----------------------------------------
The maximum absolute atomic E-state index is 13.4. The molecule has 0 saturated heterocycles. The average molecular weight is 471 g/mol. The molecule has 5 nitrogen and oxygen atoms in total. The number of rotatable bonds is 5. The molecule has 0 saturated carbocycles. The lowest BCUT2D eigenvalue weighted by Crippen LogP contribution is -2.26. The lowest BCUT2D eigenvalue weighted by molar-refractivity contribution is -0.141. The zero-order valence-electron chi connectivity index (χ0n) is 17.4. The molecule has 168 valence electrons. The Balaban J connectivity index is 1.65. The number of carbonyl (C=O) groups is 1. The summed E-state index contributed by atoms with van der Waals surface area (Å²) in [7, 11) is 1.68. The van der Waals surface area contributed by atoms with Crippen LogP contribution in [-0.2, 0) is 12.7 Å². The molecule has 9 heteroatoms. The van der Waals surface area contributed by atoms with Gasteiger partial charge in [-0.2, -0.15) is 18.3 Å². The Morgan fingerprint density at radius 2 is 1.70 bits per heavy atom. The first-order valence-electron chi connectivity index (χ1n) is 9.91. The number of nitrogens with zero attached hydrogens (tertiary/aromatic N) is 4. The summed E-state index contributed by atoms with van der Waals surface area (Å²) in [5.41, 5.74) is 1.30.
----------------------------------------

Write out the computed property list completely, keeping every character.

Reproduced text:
The maximum absolute atomic E-state index is 13.4. The molecule has 0 saturated heterocycles. The average molecular weight is 471 g/mol. The molecule has 5 nitrogen and oxygen atoms in total. The number of rotatable bonds is 5. The molecule has 0 saturated carbocycles. The lowest BCUT2D eigenvalue weighted by Crippen LogP contribution is -2.26. The lowest BCUT2D eigenvalue weighted by molar-refractivity contribution is -0.141. The zero-order valence-electron chi connectivity index (χ0n) is 17.4. The molecule has 168 valence electrons. The Balaban J connectivity index is 1.65. The number of carbonyl (C=O) groups is 1. The summed E-state index contributed by atoms with van der Waals surface area (Å²) in [7, 11) is 1.68. The van der Waals surface area contributed by atoms with Crippen LogP contribution in [-0.2, 0) is 12.7 Å². The molecule has 9 heteroatoms. The van der Waals surface area contributed by atoms with Gasteiger partial charge in [-0.2, -0.15) is 18.3 Å². The Morgan fingerprint density at radius 2 is 1.70 bits per heavy atom. The first-order valence-electron chi connectivity index (χ1n) is 9.91. The number of nitrogens with zero attached hydrogens (tertiary/aromatic N) is 4. The summed E-state index contributed by atoms with van der Waals surface area (Å²) in [5.41, 5.74) is 1.30.